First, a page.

Vaccine 33 (2015) 1562–1567View metadata, citation and similar papers at to you byContents lists available at ScienceDirectVaccinejournal homepage: manifestations of leprosy after BCG vaccination: Anobservational study in BangladeshRenate A. Richardus a , C. Ruth Butlin b , Khorshed Alam b , Kallyan Kundu b ,Annemieke Geluk c , Jan Hendrik Richardus a, aDepartment of Public Health, Erasmus MC, University Medical Center Rotterdam, Rotterdam, The NetherlandsRural Health Program, The Leprosy Mission International Bangladesh, Nilphamari, BangladeshcDepartment of Infectious Diseases, Leiden University Medical Center, Leiden, The Netherlandsba r t i c l ei n f oArticle history:Received 6 December 2014Received in revised form 16 January 2015Accepted 5 February 2015Available online 18 February 2015Keywords:LeprosyBCGContactsM. lepraePreventionProphylaxisa b s t r a c tBackground: Although BCG is used as a vaccine against tuberculosis, it also protects against leprosy.Previous evaluation over 18 years of an intervention of two doses BCG for 3536 household contacts ofleprosy patients showed that 28 (23%) out of 122 contacts diagnosed with leprosy, developed symptoms2–10 months after vaccination. This study describes contacts of leprosy patients in Bangladesh whodeveloped leprosy within 12 weeks after receiving a single BCG dose.Methods: A cluster RCT in Bangladesh aims to study the effectiveness of the BCG vaccine versus BCG incombination with single dose rifampicin (SDR) given 2 to 3 months after BCG, in the prevention of leprosyamong contacts of newly diagnosed leprosy patients. During the first 1,5 years of this ongoing trial weidentified contacts who developed leprosy within the first 12 weeks after receiving BCG vaccination, thetimeframe before SDR is given.Results: We identified 21 contacts who developed leprosy within 12 weeks after BCG vaccination among5196 vaccinated contacts (0.40%). All 21 cases presented with paucibacillary (PB) leprosy, including children and adults. About half of these cases had previously received BCG vaccination as indicated by thepresence of a BCG scar; 43% presented with signs of nerve function impairment and/or Type 1 (reversal)reaction, and 56% of the index patients had multibacillary (MB) leprosy.Conclusion: An unexpectedly high proportion of healthy contacts of leprosy patients presented with PBleprosy within 12 weeks after receiving BCG vaccination, possibly as a result of boosted cell-mediatedimmunity by homologues of Mycobacterium leprae antigens in BCG. Various immunological mechanisms could underlie this phenomenon, including an immune reconstitution inflammatory syndrome(IRIS). Further studies are required to determine whether BCG vaccination merely altered the incubationperiod or actually changed the course of the infection from self-limiting, subclinical infection to manifestdisease. 2015 The Authors. Published by Elsevier Ltd. This is an open access article under the CC BY-NC-NDlicense ).1. IntroductionMycobacterium bovis Bacillus Calmette-Guérin (BCG) remainsthe only available vaccine against tuberculosis (TB) today. It is routinely administered to infants in many countries worldwide andconfers significant protection against severe forms of TB, mostlymiliary and meningeal in young infants. BCG-induced immunityhas been shown to decline with time and is generally thought tolast no more than 10–15 years, differs between ages and endemic Corresponding author. Tel.: 31 10 7038473.E-mail address: [email protected] (J.H. Richardus).COREprovided by Elsevier - Publisher Connectorareas, and offers poor protection against contagious pulmonary TBin adulthood [1–4].Despite being known primarily as a vaccine against TB, BCG alsoprotects against leprosy (caused by Mycobacterium leprae), especially when given to household contacts of leprosy patients [5,6]. Infact, to date, BCG has been shown to be the best available vaccine forprevention of leprosy, superior to other mycobacterium containingvaccines, including combination vaccines with BCG and M. lepraespecific vaccines [7,8]. The rationale for the use of BCG as a vaccineagainst leprosy relies on the occurrence of many highly homologous antigens present in the M. bovis genome (the progenitor for theBCG vaccine) and the M. leprae and the Mycobacterium tuberculosisgenomes [9,10], which induce cross-reactive, protective immuneresponses to M. leprae following BCG 15.02.0170264-410X/ 2015 The Authors. Published by Elsevier Ltd. This is an open access article under the CC BY-NC-ND license ).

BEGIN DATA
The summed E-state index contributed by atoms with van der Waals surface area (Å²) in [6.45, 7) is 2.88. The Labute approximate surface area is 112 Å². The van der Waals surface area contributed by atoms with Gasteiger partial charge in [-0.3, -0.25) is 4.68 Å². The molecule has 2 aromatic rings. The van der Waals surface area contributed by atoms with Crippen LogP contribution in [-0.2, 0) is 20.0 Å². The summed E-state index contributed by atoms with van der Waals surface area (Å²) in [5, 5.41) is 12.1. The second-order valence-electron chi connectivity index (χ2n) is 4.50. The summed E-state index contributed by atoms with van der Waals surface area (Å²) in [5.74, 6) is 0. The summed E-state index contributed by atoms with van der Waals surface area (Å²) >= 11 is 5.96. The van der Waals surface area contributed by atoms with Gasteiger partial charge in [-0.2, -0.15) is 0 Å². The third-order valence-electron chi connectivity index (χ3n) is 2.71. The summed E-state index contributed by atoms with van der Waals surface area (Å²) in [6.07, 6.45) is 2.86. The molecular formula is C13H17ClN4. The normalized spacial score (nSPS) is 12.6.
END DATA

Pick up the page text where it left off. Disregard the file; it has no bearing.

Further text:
R.A. Richardus et al. / Vaccine 33 (2015) 1562–1567Because of BCG’s protective effects against leprosy, Brazil hasofficially recommended BCG since the early 1970s for householdcontacts of leprosy cases, as a boost to routine BCG vaccination innew-borns as a TB prophylactic vaccine. Since 1991, the BrazilianMinistry of Health has advised two doses of BCG to be administeredto both current household contacts and contacts of index caseswho were diagnosed within the previous five years. This policy wasassessed in a cohort study of 3536 contacts of 1161 leprosy patientsin Brazil [11], showing that the protection conferred by a boosterBCG vaccination was 56% and was not substantially affected by previous BCG vaccination. Among the 122 new cases detected during18 years of contact follow-up, leprosy was diagnosed in 28 of thesecontacts (23%) relatively soon after vaccination (2–10 months). Dueto incomplete follow-up, the study needs to be interpreted withcaution, and in particular the increased risk of tuberculoid leprosyin the first months after BCG vaccination needs further substantiation.The COLEP study in Bangladesh showed that the use of a singledose of rifampicin (SDR) in contacts of newly diagnosed leprosypatients reduced the overall incidence of leprosy in the first twoyears by 57% [12]. Furthermore, this study showed that the effectof SDR depended on the BCG status of the contact: If the contacthad received BCG vaccination as part of a childhood vaccinationprogram (as established by the presence of a BCG-scar), the protective effect of SDR was 80% [13]. And if not, the protective effect ofBCG alone was 57%.In view of the above findings regarding BCG vaccine and SDR incontacts of leprosy patients, a cluster randomized controlled trialwas initiated in Bangladesh in 2012 with the aim to study the effectiveness of the BCG vaccine versus BCG in combination with SDRgiven 2 to 3 months after BCG, in the prevention of leprosy amongcontacts of newly diagnosed leprosy patients [14]. In this trial special attention is given to the occurrence of clinical manifestationsof leprosy in the first 12 weeks after the contacts received BCG vaccination, the timeframe before SDR is given. Here we report theoccurrence of 21 cases of leprosy (among 5196 vaccinated contacts) during this first period after BCG vaccination and describethe characteristics of these patients and their disease symptoms.Furthermore, the possible underlying immunological mechanismsand implications for public health practice are discussed.2. MethodsThe study is part of the MALTALEP trial [14] that is currentlyconducted in the districts of Nilphamari, Rangpur, Thakurgaonand Panchagarh in northwest Bangladesh. Leprosy patients arerecruited into the trial through the Rural Health Program (RHP)of The Leprosy Mission International Bangladesh (TLMIB), locatedin Nilphamari; a referral centre specialized in the detection andtreatment of leprosy. The population of the four districts is around7000,000 (2011 census [15]) and approximately 600 new leprosypatients were detected per year between 2011 and 2013. The population in the four districts is mainly rural, but also includes six maintowns.The MALTALEP trial is a cluster randomized controlled trial. Theaim is to study the effectiveness of the BCG vaccine alone versusBCG in combination with single-dose rifampicin (SDR) in the prevention of leprosy among contacts of newly diagnosed leprosypatients. Full details of the trial protocol were described previously[14]. In summary, contact groups of approximately 15 persons areestablished for each of the 1300 newly diagnosed leprosy patients(index cases) included in the trial, which will result in roughly20,000 contacts in total. The contact groups are divided randomlyover the two arms of the trial with approximately 10,000 contactseach. Contacts who have been diagnosed with leprosy in the past,1563are diagnosed at the intake examination (i.e. co-prevalent cases)or are clinically considered to be leprosy suspects at intake examination, are excluded from the trial. All contacts are screened bytrained and experienced health workers at intake, to ensure theyhad no apparent signs of leprosy at the time of intake. After writteninformed consent was obtained, BCG was administered to all subjects (i.e. healthy contacts) followed by SDR 8–12 weeks later inthe intervention group. Subsequent follow-up takes place one yearand two years after intake. The primary outcome is the occurrenceof clinical leprosy within two years of intake. Individuals who aresuspected to have leprosy at any of the follow-up time points orwho present to a health clinic between follow-ups are sent to thespecialized leprosy hospital in Nilphamari or a local clinic for confirmation of their disease by a specialist clinician and for treatment.Intake for the trial was started in August 2012 and is expected tobe completed in 2015.In this paper we report on incidental observations during theongoing trial of all new leprosy cases among healthy contacts whowere diagnosed within 12 weeks after receiving BCG (and beforereceiving SDR) between December 2012 and May 2014. We presentdemographic and clinical data of the patients as recorded in ourdatabase as a routine procedure for the purpose of the trial.3. ResultsA total of 21 contacts (0.40%) were diagnosed with leprosywithin 12 weeks after receiving BCG vaccination, out of 5196 contacts who had received BCG and were screened after 8–12 weeks.Table 1 shows the characteristics of the healthy contacts whodeveloped leprosy within 12 weeks after BCG vaccination. Of thesecontacts, 10 (48%) were male and 11 (52%) female. Table 2 shows thecharacteristics of the contacts who received BCG vaccination butwho did not develop leprosy. The differences between the groupsdo not show statistical significance (P 0.05) due to the low numberof contacts with leprosy, but some of the observed group characteristics are worth noting. The male-female distribution is also nearlyequal in this group (47% and 53%, respectively). The average ageat registration was 29 years (range: 10–70 years) among the contacts who developed leprosy, and 28 years (range: 5–90 years) inthe group of contacts who did not develop leprosy. There were 8children ( 5 to 16 years of age) who developed leprosy within 12weeks after BCG vaccination, representing 38% of the new cases.Among the contacts who did not develop leprosy, 34% were children. Nine (43%) of the new patients were household contacts to theindex patient, sharing either the same kitchen or roof, or both. Theremaining 12 (57%) were direct neighbours of the index patient. Inthe group of contacts who did not develop leprosy, 31% were household contacts of the index patient, a lower proportion. Nine contactswho developed leprosy (43%) were known to be blood relatives tothe index patient, 3 were other relatives (unclear if blood relative ornot), or in-laws. In the group of contacts who did not develop leprosy, 25% were blood relatives to the index patient. Twelve (57%)contacts developing leprosy had probably received BCG for the firsttime or no sufficient response was induced upon initial vaccination,since no BCG scar was observed. The other 9 (43%) had a BCG scarand were thus revaccinated. In the group of contacts that did notdevelop leprosy, the proportion with a BCG scar was higher (56%).These differences are also apparent in the proportion of leprosyamong household contacts (0.55%) and neighbours (0.34%), bloodrelated (0.69%) and not blood related relatives (0.30%), and thosewith (0.31%) and without (0.53%) a BCG scar (Table 2).The average time from BCG to first suspicion of leprosy by thefield staff was 9 weeks (range: 3–11 weeks) (Table 1). Two of thesecontacts came to a clinic on their own initiative before the plannedfollow-up time, because they detected leprosy patches themselves